The Holiday (Sony Pictures, PG-13)

film_holiday_smIris, in particular, is given to speechifying about love, heartache, and falling for the wrong people. After one especially overwrought monologue, Miles replies with a concise "Well, fuck," precisely summing up everyone's desire for Iris to just move on already.

 

 

 

film_holiday

Iris (Kate Winslet) is sad and Amanda (Cameron Diaz) is mad. They've been let down by men one too many times, and what they really need now is to get out of town. So, Iris heads to Amanda's palatial Los Angeles pad, while Amanda sets off for Iris' country cottage outside of London.

If you've seen the trailers for The Holiday, you know where this is heading. And hey, even if you haven't, it is a romantic comedy. There is guaranteed to be romance. You may be able to see some things in The Holiday coming from miles away, but you will certainly enjoy the journey.

Writer/director Nancy Meyers (Something's Gotta Give) has a knack for filling her films with characters who have actual conversations. They learn about each other and fall in love the way real people often do. Instead of trading incessant flirtatious barbs and witty asides, these people sit, talk, and listen to one another. As Iris and Amanda settle into their new settings and get over recent relationship pain, the audience is actually treated to intelligent (if not always overly original) dialogue. Some of the exchanges may meander a bit, but at least they sound real.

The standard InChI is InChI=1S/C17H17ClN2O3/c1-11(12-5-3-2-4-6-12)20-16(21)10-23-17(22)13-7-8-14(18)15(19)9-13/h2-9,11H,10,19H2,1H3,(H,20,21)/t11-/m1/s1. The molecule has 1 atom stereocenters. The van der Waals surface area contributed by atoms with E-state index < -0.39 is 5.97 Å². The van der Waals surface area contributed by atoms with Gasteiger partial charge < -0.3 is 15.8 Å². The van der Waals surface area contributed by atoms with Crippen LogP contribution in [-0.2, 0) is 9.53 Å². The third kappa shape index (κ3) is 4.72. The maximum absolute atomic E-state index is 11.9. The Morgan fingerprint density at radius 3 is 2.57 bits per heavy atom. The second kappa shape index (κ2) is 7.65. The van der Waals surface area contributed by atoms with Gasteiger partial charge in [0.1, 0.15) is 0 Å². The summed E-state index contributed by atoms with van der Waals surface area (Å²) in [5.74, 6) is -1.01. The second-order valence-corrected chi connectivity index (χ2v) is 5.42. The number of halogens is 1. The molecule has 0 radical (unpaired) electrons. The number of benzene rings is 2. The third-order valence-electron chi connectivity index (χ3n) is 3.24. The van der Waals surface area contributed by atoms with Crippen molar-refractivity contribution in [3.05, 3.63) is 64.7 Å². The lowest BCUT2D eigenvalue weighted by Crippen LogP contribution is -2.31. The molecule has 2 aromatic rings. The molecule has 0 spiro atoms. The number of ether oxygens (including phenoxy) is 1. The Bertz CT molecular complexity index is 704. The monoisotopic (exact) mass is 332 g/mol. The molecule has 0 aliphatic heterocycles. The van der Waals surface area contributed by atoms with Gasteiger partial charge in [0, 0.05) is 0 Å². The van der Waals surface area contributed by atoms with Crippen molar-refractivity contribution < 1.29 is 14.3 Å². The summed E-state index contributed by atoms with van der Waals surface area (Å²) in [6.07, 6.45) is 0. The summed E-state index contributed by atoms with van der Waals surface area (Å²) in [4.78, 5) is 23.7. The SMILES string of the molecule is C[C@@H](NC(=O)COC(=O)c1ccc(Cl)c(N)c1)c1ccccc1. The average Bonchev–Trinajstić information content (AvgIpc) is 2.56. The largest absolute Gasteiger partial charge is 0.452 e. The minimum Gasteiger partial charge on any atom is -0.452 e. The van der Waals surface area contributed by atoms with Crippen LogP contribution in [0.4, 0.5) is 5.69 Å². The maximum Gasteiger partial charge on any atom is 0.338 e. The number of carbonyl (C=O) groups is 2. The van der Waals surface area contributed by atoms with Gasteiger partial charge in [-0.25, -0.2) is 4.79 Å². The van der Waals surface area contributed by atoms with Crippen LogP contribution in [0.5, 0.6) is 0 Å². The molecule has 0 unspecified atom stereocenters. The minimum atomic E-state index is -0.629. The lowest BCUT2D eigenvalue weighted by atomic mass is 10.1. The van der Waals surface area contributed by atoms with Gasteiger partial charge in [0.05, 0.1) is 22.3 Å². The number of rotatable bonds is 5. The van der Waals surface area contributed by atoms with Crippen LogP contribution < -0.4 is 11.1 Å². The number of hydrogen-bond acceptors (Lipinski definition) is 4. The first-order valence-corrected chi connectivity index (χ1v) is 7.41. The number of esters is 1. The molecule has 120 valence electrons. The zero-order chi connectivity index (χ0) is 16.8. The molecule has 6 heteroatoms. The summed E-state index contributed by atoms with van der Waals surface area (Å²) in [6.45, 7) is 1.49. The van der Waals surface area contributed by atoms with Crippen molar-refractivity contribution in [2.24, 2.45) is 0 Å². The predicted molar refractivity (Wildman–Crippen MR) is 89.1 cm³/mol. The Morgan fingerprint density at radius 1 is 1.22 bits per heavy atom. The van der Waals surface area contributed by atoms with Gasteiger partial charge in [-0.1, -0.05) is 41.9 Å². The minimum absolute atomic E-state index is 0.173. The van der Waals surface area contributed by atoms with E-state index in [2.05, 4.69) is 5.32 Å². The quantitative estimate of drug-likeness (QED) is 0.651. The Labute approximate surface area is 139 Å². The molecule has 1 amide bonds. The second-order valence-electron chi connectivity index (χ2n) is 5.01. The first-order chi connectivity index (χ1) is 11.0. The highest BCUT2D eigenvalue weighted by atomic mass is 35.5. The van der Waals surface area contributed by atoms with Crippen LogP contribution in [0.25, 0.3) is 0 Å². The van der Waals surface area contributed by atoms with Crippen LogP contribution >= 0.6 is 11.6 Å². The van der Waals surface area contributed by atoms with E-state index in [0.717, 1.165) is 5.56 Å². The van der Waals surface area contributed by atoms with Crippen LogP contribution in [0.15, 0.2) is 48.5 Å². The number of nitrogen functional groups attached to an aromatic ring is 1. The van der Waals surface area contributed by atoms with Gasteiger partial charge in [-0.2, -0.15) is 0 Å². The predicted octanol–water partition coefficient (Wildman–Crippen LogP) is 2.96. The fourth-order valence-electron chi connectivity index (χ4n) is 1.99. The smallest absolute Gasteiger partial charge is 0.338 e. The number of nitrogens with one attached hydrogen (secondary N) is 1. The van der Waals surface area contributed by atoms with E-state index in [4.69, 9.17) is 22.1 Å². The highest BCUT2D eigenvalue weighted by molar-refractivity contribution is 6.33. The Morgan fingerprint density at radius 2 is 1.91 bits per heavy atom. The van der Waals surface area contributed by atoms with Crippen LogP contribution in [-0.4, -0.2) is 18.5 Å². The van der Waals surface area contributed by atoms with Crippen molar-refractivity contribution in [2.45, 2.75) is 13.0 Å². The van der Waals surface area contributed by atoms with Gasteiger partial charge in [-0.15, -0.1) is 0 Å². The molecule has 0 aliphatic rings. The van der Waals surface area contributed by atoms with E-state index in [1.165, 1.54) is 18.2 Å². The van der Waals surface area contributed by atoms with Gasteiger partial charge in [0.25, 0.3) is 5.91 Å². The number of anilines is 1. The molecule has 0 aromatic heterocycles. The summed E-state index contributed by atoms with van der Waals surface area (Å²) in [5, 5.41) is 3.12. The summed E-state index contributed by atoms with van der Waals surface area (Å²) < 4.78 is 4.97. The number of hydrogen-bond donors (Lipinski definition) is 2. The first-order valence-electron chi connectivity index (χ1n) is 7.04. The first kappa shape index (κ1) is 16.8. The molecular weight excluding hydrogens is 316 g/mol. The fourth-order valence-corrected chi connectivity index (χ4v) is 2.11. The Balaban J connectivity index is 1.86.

Iris, in particular, is given to speechifying about love, heartache, and falling for the wrong people. After one especially overwrought monologue, her new friend Miles (Jack Black) replies with a concise "Well, fuck," precisely summing up everyone's desire for Iris to just move on already. You can bet it won't take Iris or Miles much longer to figure out whom they should be with.

While Iris and Miles become friends on the way to bigger things, Amanda and her man candy, Graham (Jude Law), fall into bed within minutes of meeting—not, however, until after Amanda tells Graham that she's "not good at sex" and doesn't really like foreplay (the last half of that sentence making her about 90% more attractive to every man in the world). This being the type of movie it is ensures sex with a stranger won't prove to be a bad decision at all. It might even lead Amanda to the one real surprise of the film.

Leads Winslet and Diaz trade their usual archetypes for something a bit more diverse in The Holiday. Winslet is always a strong performer, and her work as Iris is no different; she infuses her with a self-pitying longing unseen in the women she usually plays. I've got nothing against Diaz, but admit I have never understood all the fuss over her goofy roles. She's not exactly a revelation here, but at least Amanda seems like an intelligent adult with something to offer besides a cute little booty dance. | Adrienne Jones

Official site

Be the first to comment

Leave a Reply